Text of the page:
Showing posts from May, 2012

More First Impressions

When I think back to that first trip to El Salvador, one thing I really remember were the worship services:  lots of worship and lots of trying not to keel over from heat exhaustion during worship.  The good thing is that Lutheran liturgy is pretty predicable, so despite the lack of Spanish in my then-repertoire, I could follow along pretty well.  Language differences did cause some humorous moments did generate one of our all-time favorite worship jokes.  During his very long sermon, Bishop Gomez kept saying "Gracias a Dios" or "Thanks be to God."  Of course, we rookies heard the two words we knew in Spanish, "gracias" and "adios" or "thanks and good-bye."  One of the guys in our group (the same one who got pulled over by the police during our exit from the airport), said, "I kept hearing thanks and good-bye, and I stood up to leave, but the sermon just kept going on and on and on." My journal entries from the time serve t

First Impressions

We exited the plane and entered the jetway.  It was like walking into an oven. The airport was not much better.  We followed our leaders like ducklings waddling behind their parents.  By the time we exited, slumping under the weight of our backpacks and dragging our suitcases behind us, our moist hair was sticking to our heads and our clothes stuck to our skin like damp rags. We were greeted warmly by strangers who would become friends, we all piled into an old school bus and a couple of pick-ups, and we began our adventure.  We didn't get too far.  A vehicle with lights flashing and full of police with large semi-automatics stopped one of our trucks.  One of our delegation members had not signed his passport, and having been flagged by security, he was targeted for an inquiry.  It took a little time to get this straightened out, perhaps because with his native North American features this guy "looks" Salvadoran.  Everyone in the bus surreptitiously pulled out their pas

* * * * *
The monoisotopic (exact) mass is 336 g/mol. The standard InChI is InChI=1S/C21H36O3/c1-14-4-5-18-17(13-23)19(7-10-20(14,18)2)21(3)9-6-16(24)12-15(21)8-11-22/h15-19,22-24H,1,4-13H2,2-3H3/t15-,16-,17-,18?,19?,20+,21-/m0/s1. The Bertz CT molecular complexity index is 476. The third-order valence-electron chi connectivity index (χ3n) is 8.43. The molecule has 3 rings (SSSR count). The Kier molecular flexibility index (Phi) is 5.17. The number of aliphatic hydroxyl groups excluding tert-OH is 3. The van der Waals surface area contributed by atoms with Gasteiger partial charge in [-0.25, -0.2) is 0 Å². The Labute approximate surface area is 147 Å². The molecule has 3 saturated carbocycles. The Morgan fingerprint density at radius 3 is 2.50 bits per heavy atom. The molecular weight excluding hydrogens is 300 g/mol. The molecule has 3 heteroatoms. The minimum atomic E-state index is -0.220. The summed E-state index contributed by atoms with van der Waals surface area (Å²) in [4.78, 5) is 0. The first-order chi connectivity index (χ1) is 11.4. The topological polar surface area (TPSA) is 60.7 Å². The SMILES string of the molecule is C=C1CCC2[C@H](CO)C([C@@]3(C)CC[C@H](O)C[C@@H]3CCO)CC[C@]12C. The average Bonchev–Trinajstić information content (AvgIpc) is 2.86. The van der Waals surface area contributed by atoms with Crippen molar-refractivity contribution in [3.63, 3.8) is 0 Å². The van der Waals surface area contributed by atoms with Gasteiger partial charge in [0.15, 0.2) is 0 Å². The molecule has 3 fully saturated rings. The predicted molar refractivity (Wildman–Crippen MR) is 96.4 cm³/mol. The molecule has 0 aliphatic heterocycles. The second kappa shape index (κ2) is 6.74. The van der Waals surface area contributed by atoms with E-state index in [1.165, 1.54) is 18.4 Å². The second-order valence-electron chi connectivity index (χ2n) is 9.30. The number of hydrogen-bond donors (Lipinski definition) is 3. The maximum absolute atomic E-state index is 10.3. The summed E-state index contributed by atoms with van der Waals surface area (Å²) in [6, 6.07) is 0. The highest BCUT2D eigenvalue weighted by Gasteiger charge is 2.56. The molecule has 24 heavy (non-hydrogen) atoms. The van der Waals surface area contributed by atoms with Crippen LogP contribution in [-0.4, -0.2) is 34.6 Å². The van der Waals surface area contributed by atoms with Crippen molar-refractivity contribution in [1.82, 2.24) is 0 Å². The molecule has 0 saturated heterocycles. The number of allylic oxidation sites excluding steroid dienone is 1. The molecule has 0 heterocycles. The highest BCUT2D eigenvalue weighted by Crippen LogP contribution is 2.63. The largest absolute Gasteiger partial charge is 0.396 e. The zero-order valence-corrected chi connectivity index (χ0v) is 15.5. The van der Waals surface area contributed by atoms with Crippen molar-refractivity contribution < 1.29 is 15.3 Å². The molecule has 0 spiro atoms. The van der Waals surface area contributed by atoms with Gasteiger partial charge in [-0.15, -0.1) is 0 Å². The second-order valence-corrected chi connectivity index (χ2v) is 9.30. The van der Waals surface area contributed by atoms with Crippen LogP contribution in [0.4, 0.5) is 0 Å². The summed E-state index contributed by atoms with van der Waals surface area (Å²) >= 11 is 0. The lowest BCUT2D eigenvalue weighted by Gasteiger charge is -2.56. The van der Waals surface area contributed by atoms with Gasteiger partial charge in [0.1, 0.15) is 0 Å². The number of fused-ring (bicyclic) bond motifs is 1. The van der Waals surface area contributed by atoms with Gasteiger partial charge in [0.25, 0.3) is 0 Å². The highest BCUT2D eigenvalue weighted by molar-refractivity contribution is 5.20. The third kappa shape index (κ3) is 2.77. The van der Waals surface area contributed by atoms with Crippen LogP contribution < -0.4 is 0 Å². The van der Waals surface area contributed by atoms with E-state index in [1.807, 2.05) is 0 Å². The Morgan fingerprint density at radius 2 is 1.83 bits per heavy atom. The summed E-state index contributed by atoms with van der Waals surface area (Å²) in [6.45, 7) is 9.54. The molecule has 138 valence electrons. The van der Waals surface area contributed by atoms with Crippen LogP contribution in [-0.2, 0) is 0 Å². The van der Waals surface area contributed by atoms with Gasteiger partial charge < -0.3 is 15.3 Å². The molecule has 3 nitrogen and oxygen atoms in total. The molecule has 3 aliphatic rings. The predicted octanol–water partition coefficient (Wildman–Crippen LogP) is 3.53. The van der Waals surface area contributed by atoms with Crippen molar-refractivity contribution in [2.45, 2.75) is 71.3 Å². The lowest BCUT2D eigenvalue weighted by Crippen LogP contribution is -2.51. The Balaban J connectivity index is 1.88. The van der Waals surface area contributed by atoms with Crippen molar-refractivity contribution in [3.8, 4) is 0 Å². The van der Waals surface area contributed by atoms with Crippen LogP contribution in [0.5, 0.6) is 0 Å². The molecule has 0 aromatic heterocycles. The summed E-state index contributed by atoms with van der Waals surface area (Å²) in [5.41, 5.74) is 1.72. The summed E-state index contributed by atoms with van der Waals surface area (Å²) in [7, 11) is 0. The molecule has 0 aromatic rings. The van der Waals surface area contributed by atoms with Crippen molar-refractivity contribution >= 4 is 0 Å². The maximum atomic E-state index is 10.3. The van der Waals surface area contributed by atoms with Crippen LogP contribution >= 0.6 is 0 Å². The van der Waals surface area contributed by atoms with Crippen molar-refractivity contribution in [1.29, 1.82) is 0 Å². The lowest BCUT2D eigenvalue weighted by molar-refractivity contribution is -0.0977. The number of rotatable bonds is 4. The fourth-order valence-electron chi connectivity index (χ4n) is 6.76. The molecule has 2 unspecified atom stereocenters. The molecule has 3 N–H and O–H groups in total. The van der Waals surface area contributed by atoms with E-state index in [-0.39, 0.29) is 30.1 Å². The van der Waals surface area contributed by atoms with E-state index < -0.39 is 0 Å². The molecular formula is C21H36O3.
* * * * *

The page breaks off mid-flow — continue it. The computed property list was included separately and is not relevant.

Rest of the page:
Off the Beaten Path: La Divina Providencia

The Monseñor Romero Historical Center at the Divina Providencia  hospital is not exactly off the beaten path.  Most pilgrims to El Salvador find themselves visiting the hospital chapel and humble home of Monseñor Oscar Romero, whether guided there by their delegation leaders or by their own desire for inspiration. La Divina Providencia  is first and foremost a hospital.  It was founded by Sister Luz Isabel Cuevas who sought to shelter cancer patients who had no place to stay other than the streets as they needed to remain close to the hospital where they received treatments.  Eventually land was donated by "divine providence" and the residential cancer hospital was constructed.  Monseñor Romero chose to live among the sisters and minister to the patients during his time as Archbishop.  The hospital's mission is to provide palliative care with attention to pain management and emotional and spiritual guidance for patients who nearing the end of life on earth.  It is pos